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This article was supported in part by a grant from the Norwegian Research Council and in part by The Norwegian Women's Public Health Association. The youth health study was funded by the Norwegian Institute of Public Health in collaboration with The University of Ohio and the Municipality of Oslo. Data collection was conducted by the same collaborating partners. The authors gratefully acknowledge Magne Thoresen, Associate Professor, Department of Medical statistics and University of Oslo and Brit Oppedal, researcher at the Norwegian Institute of Public Health for their comments on earlier drafts of this paper.
Espen Roysamb, University of Oslo, Department of Psychology, Oslo, and Norwegian Institute of Public Health, Division of Mental Health.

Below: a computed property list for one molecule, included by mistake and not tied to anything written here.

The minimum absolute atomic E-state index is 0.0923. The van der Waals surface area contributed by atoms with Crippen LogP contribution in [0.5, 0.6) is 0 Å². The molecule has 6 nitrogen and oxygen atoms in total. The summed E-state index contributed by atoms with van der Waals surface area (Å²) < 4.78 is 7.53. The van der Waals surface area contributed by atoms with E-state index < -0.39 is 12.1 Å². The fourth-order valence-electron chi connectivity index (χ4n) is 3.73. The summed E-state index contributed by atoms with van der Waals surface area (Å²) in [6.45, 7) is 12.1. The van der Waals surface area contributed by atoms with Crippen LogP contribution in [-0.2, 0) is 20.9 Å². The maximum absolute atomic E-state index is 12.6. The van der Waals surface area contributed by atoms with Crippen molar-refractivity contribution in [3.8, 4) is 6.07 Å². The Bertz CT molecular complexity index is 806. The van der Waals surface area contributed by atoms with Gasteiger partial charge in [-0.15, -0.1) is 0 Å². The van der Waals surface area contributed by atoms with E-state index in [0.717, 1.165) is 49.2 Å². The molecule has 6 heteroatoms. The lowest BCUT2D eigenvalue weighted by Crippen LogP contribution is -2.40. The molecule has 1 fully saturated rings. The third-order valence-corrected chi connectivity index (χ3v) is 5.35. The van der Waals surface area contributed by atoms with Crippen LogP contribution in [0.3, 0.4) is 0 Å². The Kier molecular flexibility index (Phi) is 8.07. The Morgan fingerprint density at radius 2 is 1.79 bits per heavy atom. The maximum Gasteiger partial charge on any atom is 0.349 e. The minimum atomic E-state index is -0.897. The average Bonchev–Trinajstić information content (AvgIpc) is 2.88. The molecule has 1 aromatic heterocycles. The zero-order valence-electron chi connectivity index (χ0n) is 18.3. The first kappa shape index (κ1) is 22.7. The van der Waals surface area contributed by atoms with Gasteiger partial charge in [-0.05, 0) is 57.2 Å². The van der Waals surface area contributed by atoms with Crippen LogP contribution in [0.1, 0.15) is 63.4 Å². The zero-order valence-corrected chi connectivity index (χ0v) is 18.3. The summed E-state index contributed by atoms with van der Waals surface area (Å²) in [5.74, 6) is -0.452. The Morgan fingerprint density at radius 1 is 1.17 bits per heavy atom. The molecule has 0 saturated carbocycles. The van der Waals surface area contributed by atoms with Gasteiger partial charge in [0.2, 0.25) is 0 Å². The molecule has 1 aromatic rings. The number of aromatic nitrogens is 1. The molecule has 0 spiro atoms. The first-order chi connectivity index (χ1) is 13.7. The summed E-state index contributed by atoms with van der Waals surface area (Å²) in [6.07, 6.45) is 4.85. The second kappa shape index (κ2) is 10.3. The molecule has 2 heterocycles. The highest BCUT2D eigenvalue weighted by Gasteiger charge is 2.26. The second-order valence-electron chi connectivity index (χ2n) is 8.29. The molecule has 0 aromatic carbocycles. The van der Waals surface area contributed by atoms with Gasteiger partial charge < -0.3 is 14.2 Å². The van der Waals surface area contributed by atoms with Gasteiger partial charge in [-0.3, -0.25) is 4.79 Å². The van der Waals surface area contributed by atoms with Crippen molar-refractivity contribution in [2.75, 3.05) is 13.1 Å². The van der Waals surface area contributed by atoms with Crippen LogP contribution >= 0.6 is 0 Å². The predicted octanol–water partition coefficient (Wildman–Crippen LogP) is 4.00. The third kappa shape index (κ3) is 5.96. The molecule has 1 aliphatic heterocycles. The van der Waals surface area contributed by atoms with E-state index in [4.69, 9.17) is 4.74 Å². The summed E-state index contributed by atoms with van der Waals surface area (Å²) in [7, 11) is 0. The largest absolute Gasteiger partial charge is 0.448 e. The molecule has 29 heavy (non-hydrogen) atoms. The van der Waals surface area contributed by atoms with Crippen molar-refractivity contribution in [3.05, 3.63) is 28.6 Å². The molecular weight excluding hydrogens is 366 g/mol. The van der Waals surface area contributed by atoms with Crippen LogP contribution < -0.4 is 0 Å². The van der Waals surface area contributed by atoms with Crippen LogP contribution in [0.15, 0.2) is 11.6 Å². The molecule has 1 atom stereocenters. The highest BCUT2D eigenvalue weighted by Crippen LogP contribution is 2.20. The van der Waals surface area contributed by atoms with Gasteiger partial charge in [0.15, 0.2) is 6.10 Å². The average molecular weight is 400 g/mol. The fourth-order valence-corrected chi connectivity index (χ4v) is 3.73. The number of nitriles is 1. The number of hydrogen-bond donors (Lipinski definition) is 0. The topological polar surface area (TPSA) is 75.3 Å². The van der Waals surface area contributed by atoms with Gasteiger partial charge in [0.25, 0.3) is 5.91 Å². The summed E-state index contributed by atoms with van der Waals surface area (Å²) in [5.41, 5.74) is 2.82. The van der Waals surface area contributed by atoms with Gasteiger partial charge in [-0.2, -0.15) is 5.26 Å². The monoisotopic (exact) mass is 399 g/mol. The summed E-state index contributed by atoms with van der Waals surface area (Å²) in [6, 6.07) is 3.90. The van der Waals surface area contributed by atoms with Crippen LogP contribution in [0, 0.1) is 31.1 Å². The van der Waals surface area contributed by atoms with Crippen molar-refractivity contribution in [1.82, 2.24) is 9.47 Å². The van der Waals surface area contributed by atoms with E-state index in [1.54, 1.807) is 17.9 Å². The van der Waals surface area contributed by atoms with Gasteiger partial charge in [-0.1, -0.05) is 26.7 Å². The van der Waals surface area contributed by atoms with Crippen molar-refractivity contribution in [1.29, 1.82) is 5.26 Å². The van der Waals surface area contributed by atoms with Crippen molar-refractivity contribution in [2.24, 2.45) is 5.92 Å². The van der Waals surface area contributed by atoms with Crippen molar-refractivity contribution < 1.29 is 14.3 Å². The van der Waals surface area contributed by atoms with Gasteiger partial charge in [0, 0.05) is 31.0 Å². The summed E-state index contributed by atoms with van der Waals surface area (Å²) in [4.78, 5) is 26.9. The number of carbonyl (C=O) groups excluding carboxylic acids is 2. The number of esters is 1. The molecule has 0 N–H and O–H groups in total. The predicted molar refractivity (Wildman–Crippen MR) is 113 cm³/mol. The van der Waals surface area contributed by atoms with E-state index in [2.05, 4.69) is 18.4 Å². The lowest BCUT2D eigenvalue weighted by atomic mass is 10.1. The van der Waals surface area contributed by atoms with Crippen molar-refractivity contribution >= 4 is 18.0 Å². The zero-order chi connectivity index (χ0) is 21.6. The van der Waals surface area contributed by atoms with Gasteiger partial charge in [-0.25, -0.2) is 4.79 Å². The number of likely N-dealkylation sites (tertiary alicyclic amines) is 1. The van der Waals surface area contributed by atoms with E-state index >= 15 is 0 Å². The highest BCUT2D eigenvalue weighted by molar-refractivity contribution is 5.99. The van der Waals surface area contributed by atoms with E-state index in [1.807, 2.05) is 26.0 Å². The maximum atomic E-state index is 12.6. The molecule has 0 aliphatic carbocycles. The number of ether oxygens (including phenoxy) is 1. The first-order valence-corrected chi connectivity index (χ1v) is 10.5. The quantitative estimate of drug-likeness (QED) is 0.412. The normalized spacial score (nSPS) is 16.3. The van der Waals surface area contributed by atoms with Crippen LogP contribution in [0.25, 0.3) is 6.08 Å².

Johanne Sundby, University of Ohio, Department of General Practice and Community Medicine, Section for International health, Oslo.
Knut Inge Klepp, University of Oslo, Department of Nutrition, Faculty of Medicine, Oslo.
Reprint requests should be sent to Ann-Karin Valle, University of Oslo, Department of General Practice and Community Medicine. Section for Preventive Medicine and Epidemiology. P.O. Box 1130 Blindern, N-0317 also E-mail: email@example.com or firstname.lastname@example.org